Our Opinion: Reversal of botched bid process needed
News Tribune editorial
Wednesday, October 26, 2011
In the end, Jefferson City officials correctly reversed course, but not before attempting a tortured twist on the bid process.
City officials announced in a press release Friday afternoon a new bid process would begin for professional designs for a replacement Fire Station 3.
The do-over negates a council member’s effort to substitute one vendor for another in a proposed bill.
We believe the process is salvageable by eliminating the substitute and voting on the original bill, but that option does not appear under consideration.
The episode raises a number of issues — including the ongoing local versus lowest argument — about bid procedures.
The critical consideration, however, is maintaining the integrity of the bid process.
By way of background, Jefferson City solicited bids for the fire station design and received responses from both local and out-of-town firms.
A selection committee recommended a proposal from a Columbia company. When the bill came before the council, 5th Ward Councilman Ralph Bray substituted a Jefferson City company.
We’re not convinced this is legal, let alone practical. How can one company be held to the standards and price submitted by another company?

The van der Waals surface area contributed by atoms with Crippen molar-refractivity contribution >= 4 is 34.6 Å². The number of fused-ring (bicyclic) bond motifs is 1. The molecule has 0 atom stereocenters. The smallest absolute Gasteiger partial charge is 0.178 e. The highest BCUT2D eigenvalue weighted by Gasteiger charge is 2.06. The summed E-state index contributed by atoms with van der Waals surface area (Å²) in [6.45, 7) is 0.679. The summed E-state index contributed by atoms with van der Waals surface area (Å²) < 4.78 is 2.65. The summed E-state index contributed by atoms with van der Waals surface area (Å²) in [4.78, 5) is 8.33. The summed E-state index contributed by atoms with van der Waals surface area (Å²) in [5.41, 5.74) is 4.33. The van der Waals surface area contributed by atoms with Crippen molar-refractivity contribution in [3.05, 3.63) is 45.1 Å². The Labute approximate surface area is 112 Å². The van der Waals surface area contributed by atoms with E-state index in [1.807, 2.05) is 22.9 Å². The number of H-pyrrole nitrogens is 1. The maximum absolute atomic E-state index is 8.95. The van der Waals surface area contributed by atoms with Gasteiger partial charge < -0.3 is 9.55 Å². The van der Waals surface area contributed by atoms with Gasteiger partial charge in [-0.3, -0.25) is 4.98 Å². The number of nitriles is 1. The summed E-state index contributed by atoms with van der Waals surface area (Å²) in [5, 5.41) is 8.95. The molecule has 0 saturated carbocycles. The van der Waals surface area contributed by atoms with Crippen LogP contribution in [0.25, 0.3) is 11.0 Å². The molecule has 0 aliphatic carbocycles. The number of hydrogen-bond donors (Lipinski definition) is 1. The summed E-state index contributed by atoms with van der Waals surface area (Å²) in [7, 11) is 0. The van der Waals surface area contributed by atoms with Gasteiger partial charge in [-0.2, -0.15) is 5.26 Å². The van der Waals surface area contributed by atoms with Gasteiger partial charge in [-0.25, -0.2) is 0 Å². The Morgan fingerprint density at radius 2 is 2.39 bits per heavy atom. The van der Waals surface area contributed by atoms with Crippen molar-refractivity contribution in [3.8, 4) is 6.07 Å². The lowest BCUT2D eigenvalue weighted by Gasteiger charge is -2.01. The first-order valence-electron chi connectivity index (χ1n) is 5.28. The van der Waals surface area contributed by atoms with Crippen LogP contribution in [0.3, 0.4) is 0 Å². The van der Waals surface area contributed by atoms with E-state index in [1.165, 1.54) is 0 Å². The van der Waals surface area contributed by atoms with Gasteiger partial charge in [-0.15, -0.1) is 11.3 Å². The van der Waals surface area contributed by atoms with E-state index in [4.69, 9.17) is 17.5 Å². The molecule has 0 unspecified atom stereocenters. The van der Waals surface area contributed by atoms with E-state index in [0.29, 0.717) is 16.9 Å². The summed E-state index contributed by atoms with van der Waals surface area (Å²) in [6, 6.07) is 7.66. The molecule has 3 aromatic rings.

Our purpose here is not to argue the relative merits of choosing among local and out-of-town bidders.
State law permits local governments to select the lowest and best bidder.
A reasonable argument can be advanced that a local bidder — although not the lowest — is best equipped to monitor the project and to stimulate the local economy.
The counter-argument also is sound. Accepting a lower, qualified proposal benefits taxpayers and protects the process from becoming too insulated from out-of-town competitors.
Regardless of the decision, a governing body must make its choice and state its reasons.
What is inappropriate — and perhaps illegal — is to accept one firm’s proposal, then substitute a competitor to do the job.
The City Council botched this process.
The consequence of restarting the process is the bidders now have exposed their proposals.
Council members are our elected representations and they — not selection committee members — must answer to voters.
A preferable way to proceed is for the council to approve or reject the panel’s recommendation.
If rejected, council members then must propose, justify and approve a different bid.
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